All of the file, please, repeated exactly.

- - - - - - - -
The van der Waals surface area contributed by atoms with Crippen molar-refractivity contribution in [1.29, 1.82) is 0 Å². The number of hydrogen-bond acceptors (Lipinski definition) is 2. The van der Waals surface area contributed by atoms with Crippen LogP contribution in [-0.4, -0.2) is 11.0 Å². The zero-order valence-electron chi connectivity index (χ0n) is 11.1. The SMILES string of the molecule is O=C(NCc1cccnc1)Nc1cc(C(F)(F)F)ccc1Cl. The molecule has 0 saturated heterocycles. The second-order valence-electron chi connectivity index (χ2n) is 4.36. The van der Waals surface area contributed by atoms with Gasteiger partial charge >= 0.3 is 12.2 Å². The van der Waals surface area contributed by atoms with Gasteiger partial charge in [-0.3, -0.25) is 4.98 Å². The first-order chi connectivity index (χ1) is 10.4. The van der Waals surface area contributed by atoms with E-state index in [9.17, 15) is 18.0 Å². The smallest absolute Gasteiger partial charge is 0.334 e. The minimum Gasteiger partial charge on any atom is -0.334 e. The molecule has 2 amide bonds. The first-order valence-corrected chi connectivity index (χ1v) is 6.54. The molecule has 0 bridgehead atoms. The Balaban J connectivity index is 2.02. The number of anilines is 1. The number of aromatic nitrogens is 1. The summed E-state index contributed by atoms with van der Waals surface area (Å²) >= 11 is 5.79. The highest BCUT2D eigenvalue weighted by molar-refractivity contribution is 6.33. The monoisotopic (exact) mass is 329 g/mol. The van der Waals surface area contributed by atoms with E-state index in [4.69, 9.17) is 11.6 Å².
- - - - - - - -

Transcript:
The van der Waals surface area contributed by atoms with Crippen molar-refractivity contribution in [1.29, 1.82) is 0 Å². The number of hydrogen-bond acceptors (Lipinski definition) is 2. The van der Waals surface area contributed by atoms with Crippen LogP contribution in [-0.4, -0.2) is 11.0 Å². The zero-order valence-electron chi connectivity index (χ0n) is 11.1. The SMILES string of the molecule is O=C(NCc1cccnc1)Nc1cc(C(F)(F)F)ccc1Cl. The molecule has 0 saturated heterocycles. The second-order valence-electron chi connectivity index (χ2n) is 4.36. The van der Waals surface area contributed by atoms with Gasteiger partial charge >= 0.3 is 12.2 Å². The van der Waals surface area contributed by atoms with Gasteiger partial charge in [-0.3, -0.25) is 4.98 Å². The first-order chi connectivity index (χ1) is 10.4. The van der Waals surface area contributed by atoms with E-state index in [9.17, 15) is 18.0 Å². The smallest absolute Gasteiger partial charge is 0.334 e. The minimum Gasteiger partial charge on any atom is -0.334 e. The molecule has 2 amide bonds. The first-order valence-corrected chi connectivity index (χ1v) is 6.54. The molecule has 0 bridgehead atoms. The Balaban J connectivity index is 2.02. The number of anilines is 1. The number of aromatic nitrogens is 1. The summed E-state index contributed by atoms with van der Waals surface area (Å²) >= 11 is 5.79. The highest BCUT2D eigenvalue weighted by molar-refractivity contribution is 6.33. The monoisotopic (exact) mass is 329 g/mol. The van der Waals surface area contributed by atoms with E-state index in [4.69, 9.17) is 11.6 Å².